He went about his way … and then whosoever people followed him, whosoever people invited him, whosoever came to him, etc. and those he then taught and healed.

    You do make some very good points about various things where we may fall short and “actively exclude” people who actually might be interested and thus fail to speak the truth and help someone.

  2. on 19 Feb 2013 at 10:46 amMatt Elton


    Thanks for your comment. You make a good point. Jesus spoke in parables so that those who are truly seeking would understand.

    I’m not suggesting that we constantly share our faith with everyone – even those who clearly do not want to hear it – to the point of being obnoxious. Maybe some people who are very open and excited about their faith struggle with that problem, but for me personally, I struggle with the opposite problem.

    For me personally, I am often too quick to assume that people are not interested in my faith or would even be hostile toward my faith. I often make this assumption before I even really get to know someone. A lot of people actually are interested and have a hunger to know, but I just automatically exclude them by assuming they’re not interested. My point is that we need to get to know people before we make assumptions or judgements.

    There needs to be a balance and we need to exercise wisdom and know when to speak, and when not to speak. But I think in general, more Christians struggle with not speaking about their faith enough than with speaking about it too much.


  3. on 19 Feb 2013 at 1:58 pmWolfgang


    over the years, I have been concerned with the matter of “witnessing”, and in particular when hearing about or even organizing (in years past) certain “witnessing campaigns” or “witnessing weekends” etc … it somehow never seemed to work and produce the results everybody anticipated or imagined it might have. After some time, I figured that there was most likely something fundamentally wrong with our concept because the believers involved did put forth genuine effort and yet the results were disappointing to say the least.

    Taking a closer look at the Scriptures, I began to realize that we were trying to do things which really did not even pertain to us … in other words, we were using scriptures as teaching and example which in truth were about particular circumstances and particular people and did not really generally apply to all believers and thus could not be applied to us today either in the way in which we tried to apply them (such as trying to do what Jesus did with the apostles or the seventy he sent out). The so-called great commission was obviously not given to all believers and doesn’t apply to all believers … because not even then did all believers go into all the world and make disciples of all nations … and yet, how many are taught that such is the case and then they more or less condemn themselves for not really doing what that commission says (such as staying at home instead of going into all the world). Often believers are told that they are “ambassadors (envoys) for Christ” in accordance with 2Co 5:20 … when even in biblical times not all believers were ambassadors, but certain ones (apostles) had been commissioned for such special ministry.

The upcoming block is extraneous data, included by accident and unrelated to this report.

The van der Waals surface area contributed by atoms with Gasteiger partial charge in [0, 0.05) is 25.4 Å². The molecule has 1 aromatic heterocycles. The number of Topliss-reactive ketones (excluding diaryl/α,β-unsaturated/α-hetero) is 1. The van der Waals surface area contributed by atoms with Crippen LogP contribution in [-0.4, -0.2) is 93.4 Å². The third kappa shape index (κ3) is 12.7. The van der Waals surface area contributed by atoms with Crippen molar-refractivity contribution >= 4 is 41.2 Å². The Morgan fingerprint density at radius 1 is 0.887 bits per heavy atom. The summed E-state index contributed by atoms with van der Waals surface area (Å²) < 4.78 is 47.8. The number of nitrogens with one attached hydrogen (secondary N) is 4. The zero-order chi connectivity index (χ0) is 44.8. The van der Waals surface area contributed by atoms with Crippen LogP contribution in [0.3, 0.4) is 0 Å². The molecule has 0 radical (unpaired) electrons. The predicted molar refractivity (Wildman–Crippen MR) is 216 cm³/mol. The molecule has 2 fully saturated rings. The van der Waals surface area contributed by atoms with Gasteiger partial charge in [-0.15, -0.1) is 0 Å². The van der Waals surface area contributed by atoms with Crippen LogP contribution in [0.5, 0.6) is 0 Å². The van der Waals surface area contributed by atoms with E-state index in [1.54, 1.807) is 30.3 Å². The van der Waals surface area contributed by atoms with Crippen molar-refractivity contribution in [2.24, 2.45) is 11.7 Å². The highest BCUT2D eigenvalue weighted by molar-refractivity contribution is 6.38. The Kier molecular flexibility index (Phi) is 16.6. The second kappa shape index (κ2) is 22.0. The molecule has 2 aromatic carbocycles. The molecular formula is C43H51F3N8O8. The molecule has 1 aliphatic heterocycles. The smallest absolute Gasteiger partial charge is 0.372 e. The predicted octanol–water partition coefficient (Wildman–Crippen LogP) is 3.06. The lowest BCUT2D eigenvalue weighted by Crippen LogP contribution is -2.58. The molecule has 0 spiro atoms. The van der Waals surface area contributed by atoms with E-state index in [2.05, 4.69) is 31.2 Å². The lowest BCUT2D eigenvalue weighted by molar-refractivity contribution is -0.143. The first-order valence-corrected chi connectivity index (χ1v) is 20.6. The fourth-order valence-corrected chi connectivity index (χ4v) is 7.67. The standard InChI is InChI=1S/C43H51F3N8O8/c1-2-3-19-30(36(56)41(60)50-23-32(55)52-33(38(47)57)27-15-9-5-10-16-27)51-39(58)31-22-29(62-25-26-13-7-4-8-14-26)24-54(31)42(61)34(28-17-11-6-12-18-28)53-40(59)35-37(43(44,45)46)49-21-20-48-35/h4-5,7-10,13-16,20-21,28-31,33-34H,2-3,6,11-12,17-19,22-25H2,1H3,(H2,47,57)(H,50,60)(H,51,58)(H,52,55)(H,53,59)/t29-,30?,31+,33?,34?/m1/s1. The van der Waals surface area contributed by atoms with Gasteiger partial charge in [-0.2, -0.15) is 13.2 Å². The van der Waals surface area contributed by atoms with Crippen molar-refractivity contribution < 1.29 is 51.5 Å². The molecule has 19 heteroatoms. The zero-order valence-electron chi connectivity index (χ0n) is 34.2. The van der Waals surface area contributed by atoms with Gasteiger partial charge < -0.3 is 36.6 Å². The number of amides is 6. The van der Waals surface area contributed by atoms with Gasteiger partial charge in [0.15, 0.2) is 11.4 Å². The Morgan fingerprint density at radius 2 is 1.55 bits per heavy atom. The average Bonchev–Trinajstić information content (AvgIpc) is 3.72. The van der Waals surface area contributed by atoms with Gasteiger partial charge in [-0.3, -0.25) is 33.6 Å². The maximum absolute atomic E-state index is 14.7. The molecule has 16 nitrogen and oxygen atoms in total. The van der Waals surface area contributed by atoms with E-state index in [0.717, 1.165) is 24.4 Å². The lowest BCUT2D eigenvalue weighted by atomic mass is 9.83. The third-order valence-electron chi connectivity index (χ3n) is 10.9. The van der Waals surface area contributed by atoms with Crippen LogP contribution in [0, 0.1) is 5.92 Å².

So no one gets a false impression of thinking that I want to do away with witnessing by believers altogether … yes, I do think that the Scriptures indicate that all believers are witnesses, but certainly the Scriptures do not indicate that all believers are apostles, evangelists, etc … we as believers cannot claim special commissions such as were given to the apostles. It seems to me that rather than think in terms of “witnessing” as some action to take, we should realize that we are witnesses and thus take heed to ourselves and how we behave and what we say and do in general. It’s a matter of “let your light shine” and those who are looking will see it and further contact and conversation etc will develop.

    Seems to me that the important point for us is then to not refuse or find excuse when someone is drawn by our light … but to be willing to engage in conversation and have “open arms” no matter who approaches us and even if they do at a somewhat inconvenient time or in a bit of a strange way perhaps. Trying to do what doesn’t apply will end up in failure and frustration … doing what does apply will be possible and be coupled with joy and gratitude for how our witness does assist in someone believing on Christ.

  4. on 19 Feb 2013 at 4:09 pmTim (aka Antioch)

    Good article! I’ve worried whether stepping out (in awkwardness) would cause more repulsion than attraction.

    Instead of only witnessing to people who are like us, we need to step out in faith and reach everyone who the Lord leads us to

    I think this is central to my hesitation. IF the Lord leads us to it. Consider this testimony…